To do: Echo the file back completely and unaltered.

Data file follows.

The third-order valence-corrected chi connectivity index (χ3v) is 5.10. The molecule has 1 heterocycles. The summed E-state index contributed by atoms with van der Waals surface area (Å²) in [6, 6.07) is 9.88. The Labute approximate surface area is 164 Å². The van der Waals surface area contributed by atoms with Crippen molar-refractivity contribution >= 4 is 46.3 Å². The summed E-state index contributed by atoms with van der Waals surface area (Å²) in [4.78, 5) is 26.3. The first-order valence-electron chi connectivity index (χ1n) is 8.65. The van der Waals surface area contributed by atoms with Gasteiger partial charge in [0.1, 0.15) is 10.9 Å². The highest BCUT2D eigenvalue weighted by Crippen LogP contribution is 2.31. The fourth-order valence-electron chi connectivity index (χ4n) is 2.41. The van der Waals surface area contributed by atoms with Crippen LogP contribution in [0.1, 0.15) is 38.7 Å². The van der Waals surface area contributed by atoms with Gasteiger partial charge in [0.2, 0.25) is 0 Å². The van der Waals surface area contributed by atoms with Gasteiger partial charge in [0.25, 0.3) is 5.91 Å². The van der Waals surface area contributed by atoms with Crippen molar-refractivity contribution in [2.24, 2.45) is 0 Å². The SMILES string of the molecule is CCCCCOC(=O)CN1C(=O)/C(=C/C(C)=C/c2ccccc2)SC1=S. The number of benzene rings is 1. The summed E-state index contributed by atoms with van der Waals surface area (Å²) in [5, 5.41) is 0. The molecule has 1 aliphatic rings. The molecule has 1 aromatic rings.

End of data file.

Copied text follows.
The third-order valence-corrected chi connectivity index (χ3v) is 5.10. The molecule has 1 heterocycles. The summed E-state index contributed by atoms with van der Waals surface area (Å²) in [6, 6.07) is 9.88. The Labute approximate surface area is 164 Å². The van der Waals surface area contributed by atoms with Crippen molar-refractivity contribution >= 4 is 46.3 Å². The summed E-state index contributed by atoms with van der Waals surface area (Å²) in [4.78, 5) is 26.3. The first-order valence-electron chi connectivity index (χ1n) is 8.65. The van der Waals surface area contributed by atoms with Gasteiger partial charge in [0.1, 0.15) is 10.9 Å². The highest BCUT2D eigenvalue weighted by Crippen LogP contribution is 2.31. The fourth-order valence-electron chi connectivity index (χ4n) is 2.41. The van der Waals surface area contributed by atoms with Crippen LogP contribution in [0.1, 0.15) is 38.7 Å². The van der Waals surface area contributed by atoms with Gasteiger partial charge in [0.2, 0.25) is 0 Å². The van der Waals surface area contributed by atoms with Gasteiger partial charge in [0.25, 0.3) is 5.91 Å². The van der Waals surface area contributed by atoms with Crippen molar-refractivity contribution in [2.24, 2.45) is 0 Å². The SMILES string of the molecule is CCCCCOC(=O)CN1C(=O)/C(=C/C(C)=C/c2ccccc2)SC1=S. The number of benzene rings is 1. The summed E-state index contributed by atoms with van der Waals surface area (Å²) in [5, 5.41) is 0. The molecule has 1 aliphatic rings. The molecule has 1 aromatic rings.